With gratitude to and respect for all those who are interested in the history of New York City, we have digitized all the new building (NB) applications filed in Manhattan for each year, from 1900 to 1986, and turned it into a database searchable by a number of variables, like address, architect, owner and type of building.
- If you just want to determine the date and architect of your building, and you live, for instance, on West 86th Street in a building you think was built around 1930, search for "86th" in the address field and work backwards from 1933 or so. Bear in mind that the present 130 West 86th may have been filed as 124-132 West 86th, or even simply 128 West 86th.
- Some permits are not rendered in address form, but in "metes and bounds"--that is, "86th, 175'e of Amsterdam" indicates the building lot beginning 175' east of the corner of West 86th Street and Amsterdam Avenue. To interpret this, go to a library with a collection of landmaps of New York City (which give such measurements). It may be crude, but it's not that much trouble to eyeball, or even measure, the distances yourself.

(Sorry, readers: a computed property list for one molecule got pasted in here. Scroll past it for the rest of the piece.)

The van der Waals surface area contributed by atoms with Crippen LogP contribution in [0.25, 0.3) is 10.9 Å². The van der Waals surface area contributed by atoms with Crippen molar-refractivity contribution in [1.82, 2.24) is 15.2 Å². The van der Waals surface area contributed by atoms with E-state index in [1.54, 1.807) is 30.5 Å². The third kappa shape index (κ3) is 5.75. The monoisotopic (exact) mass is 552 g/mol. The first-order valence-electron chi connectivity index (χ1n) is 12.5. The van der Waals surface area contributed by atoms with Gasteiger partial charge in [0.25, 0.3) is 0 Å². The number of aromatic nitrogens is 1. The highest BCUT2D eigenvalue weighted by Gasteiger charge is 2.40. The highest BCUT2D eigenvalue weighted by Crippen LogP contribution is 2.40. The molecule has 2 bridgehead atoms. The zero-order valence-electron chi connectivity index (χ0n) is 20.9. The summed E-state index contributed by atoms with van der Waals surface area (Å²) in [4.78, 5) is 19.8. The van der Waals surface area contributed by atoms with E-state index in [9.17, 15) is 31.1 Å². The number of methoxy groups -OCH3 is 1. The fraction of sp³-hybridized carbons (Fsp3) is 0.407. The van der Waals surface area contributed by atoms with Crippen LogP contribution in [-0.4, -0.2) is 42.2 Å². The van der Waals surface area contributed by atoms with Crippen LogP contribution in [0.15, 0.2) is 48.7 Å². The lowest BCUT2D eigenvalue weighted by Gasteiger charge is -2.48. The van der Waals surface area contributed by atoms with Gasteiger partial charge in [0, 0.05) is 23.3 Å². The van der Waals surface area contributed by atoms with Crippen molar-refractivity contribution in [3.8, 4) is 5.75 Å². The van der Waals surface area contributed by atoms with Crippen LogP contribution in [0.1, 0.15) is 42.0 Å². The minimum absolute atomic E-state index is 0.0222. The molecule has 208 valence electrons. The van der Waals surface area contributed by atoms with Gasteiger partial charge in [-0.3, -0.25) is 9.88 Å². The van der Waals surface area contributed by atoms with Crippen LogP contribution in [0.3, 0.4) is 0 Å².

ADVANCED SEARCH TIPS: Use additional search parameters to--
- Find all the building applications filed by a particular owner or architect (including projects which were not built)
- Or find all the applications where the owner gave a particular address (which can help when one owner operates under multiple names),
- Or find all the buildings of a particular type built in a particular period.
- Another route to finding the NB application for a particular building is to go to the web page of the New York City Department of Buildings which lists in many cases, the particular NB number for a specific address. Go to the Department's web site, key in the address, and then look under "Actions"; in most cases you will find an NB associated with your building (for instance, NB "336-11" is the 336th new building application filed in 1911). NB's were first issued in 1866; if yours is 1900 or later you should be able to get the details of that application here, simply by searching for the relevant year and application number. (Congratulations to Commissioner Patricia Lancaster and her tech staff for this astonishing upgrade to the Department's website.)
- The search engine recognizes word roots, wildcards (*) and leading and following blank spaces. Thus "farge" will return "LaFarge" and La Farge," but "_Farge" will return only "La Farge." A search for "LaF*arge" will return "LaFarge," "LaForge, etc.